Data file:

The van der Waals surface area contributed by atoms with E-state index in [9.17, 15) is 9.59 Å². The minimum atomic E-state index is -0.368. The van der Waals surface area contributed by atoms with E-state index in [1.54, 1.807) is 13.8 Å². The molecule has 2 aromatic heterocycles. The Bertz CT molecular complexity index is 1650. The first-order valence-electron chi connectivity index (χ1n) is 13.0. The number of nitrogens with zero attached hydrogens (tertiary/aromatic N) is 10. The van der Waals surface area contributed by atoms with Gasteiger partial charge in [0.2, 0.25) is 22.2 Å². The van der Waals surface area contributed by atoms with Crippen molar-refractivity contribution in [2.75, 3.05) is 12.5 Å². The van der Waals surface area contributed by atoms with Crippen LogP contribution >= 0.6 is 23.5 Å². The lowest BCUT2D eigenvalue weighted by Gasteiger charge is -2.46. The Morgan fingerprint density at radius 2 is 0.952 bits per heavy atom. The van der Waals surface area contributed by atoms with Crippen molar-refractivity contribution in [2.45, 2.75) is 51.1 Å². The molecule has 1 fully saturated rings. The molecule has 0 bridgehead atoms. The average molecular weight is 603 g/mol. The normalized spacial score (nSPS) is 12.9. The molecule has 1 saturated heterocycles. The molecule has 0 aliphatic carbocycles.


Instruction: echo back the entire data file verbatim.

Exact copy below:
The van der Waals surface area contributed by atoms with E-state index in [9.17, 15) is 9.59 Å². The minimum atomic E-state index is -0.368. The van der Waals surface area contributed by atoms with E-state index in [1.54, 1.807) is 13.8 Å². The molecule has 2 aromatic heterocycles. The Bertz CT molecular complexity index is 1650. The first-order valence-electron chi connectivity index (χ1n) is 13.0. The number of nitrogens with zero attached hydrogens (tertiary/aromatic N) is 10. The van der Waals surface area contributed by atoms with Gasteiger partial charge in [0.2, 0.25) is 22.2 Å². The van der Waals surface area contributed by atoms with Crippen molar-refractivity contribution in [2.75, 3.05) is 12.5 Å². The van der Waals surface area contributed by atoms with Crippen LogP contribution >= 0.6 is 23.5 Å². The lowest BCUT2D eigenvalue weighted by Gasteiger charge is -2.46. The Morgan fingerprint density at radius 2 is 0.952 bits per heavy atom. The van der Waals surface area contributed by atoms with Crippen molar-refractivity contribution in [2.45, 2.75) is 51.1 Å². The molecule has 1 fully saturated rings. The molecule has 0 bridgehead atoms. The average molecular weight is 603 g/mol. The normalized spacial score (nSPS) is 12.9. The molecule has 1 saturated heterocycles. The molecule has 0 aliphatic carbocycles.